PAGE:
The present invention provides a light-emitting organic compound represented by the following general formula (1).
X1—Ar1—Ar2  (1)

(In the formula, X1 represents a silyl group in which one or more aryl groups having 5 to 10 carbon atoms are bound to silicon or an alkyl group having 1 to 4 carbon atoms. Ar1 represents an unsubstituted or substituted aryl group having 5 to 15 carbon atoms. Ar2 represents an aryl group having 5 to 20 carbon atoms, and may have a substituent at a site different from a binding site to Ar1.)

The present invention provides a light-emitting organic compound represented by the following general formula (2).
X1—Ar1—Ar2—Ar3—X2  (2)

(In the formula, X1 and X2, which may be identical or different, individually represent a silyl group in which one or more aryl groups having 5 to 10 carbon atoms are bound to silicon or an alkyl group having 1 to 4 carbon atoms. Ar1 and Ar3, which may be identical or different, individually represent an unsubstituted or substituted aryl group having 5 to 15 carbon atoms. Ar2 represents an aryl group having 5 to 20 carbon atoms, and may have a substituent at a site different from binding sites to Ar1 and Ar3.)

The present invention provides a light-emitting organic compound represented by the following general formula (3).

(In the formula, Ar1 represents an unsubstituted or substituted aryl group having 5 to 15 carbon atoms. Ar2 represents an aryl group having 5 to 20 carbon atoms, and may have a substituent at a site different from a binding site to Ar1. R1 to R3, which may be identical or different, are individually represented by any of a hydrogen atom, an alkyl group having 1 to 6 carbon atoms, and an unsubstituted or substituted aryl group having 5 to 15 carbon atoms while at least one of R1 to R3 is represented by an unsubstituted or substituted aryl group having 5 to 15 carbon atoms.)

The present invention provides a light-emitting organic compound represented by the following general formula (4).

(In the formula, Ar1 and Ar3, which may be identical or different, individually represent an unsubstituted or substituted aryl group having 5 to 15 carbon atoms. Ar2 represents an aryl group having 5 to 20 carbon atoms, and may have a substituent at a site different from binding sites to Ar1 and Ar3. R1 to R6, which may be identical or different, are individually represented by any of a hydrogen atom, an alkyl group having 1 to 6 carbon atoms, and an unsubstituted or substituted aryl group having 5 to 15 carbon atoms while at least one of R1 to R3 and at least one of R4 to R6 are represented by an unsubstituted or substituted aryl group having 5 to 15 carbon atoms.)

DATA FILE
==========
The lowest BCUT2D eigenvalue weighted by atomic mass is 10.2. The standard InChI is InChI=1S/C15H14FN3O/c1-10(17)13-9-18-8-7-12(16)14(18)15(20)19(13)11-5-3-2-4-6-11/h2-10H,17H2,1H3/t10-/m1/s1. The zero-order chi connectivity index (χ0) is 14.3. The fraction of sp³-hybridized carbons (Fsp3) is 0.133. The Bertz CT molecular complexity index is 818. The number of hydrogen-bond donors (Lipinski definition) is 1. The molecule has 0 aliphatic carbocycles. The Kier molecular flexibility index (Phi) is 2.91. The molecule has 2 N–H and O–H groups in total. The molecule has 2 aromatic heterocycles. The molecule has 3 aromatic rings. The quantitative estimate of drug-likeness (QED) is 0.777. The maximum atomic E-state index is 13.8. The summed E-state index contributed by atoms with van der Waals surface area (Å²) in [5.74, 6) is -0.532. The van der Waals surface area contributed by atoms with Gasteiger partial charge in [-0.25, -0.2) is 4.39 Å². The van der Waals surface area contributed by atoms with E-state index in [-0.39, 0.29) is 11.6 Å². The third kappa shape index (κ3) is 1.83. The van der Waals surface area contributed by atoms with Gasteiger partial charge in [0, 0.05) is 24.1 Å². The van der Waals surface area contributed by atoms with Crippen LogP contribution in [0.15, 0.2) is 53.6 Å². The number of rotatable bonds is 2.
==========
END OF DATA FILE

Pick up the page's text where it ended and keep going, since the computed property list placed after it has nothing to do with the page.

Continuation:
The present invention provides a light-emitting organic compound represented by the following general formula (5).

(In the formula, X1 represents a silyl group in which one or more aryl groups having 5 to 10 carbon atoms are bound to silicon or an alkyl group having 1 to 4 carbon atoms. Ar1 represents an unsubstituted or substituted aryl group having 5 to 15 carbon atoms.)

The present invention provides a light-emitting organic compound represented by the following general formula (6).

(In the formula, X1 represents a silyl group in which one or more aryl groups having 5 to 10 carbon atoms are bound to silicon or an alkyl group having 1 to 4 carbon atoms. Ar1 represents an unsubstituted or substituted aryl group having 5 to 15 carbon atoms.)

The present invention provides a light-emitting organic compound represented by the following general formula (7).

(In the formula, X1 and X2, which may be identical or different, individually represent a silyl group in which one or more aryl groups having 5 to 10 carbon atoms are bound to silicon or an alkyl group having 1 to 4 carbon atoms. Ar1 and Ar3, which may be identical or different, individually represent an unsubstituted or substituted aryl group having 5 to 15 carbon atoms.)

The present invention provides a light-emitting organic compound represented by the following general formula (8).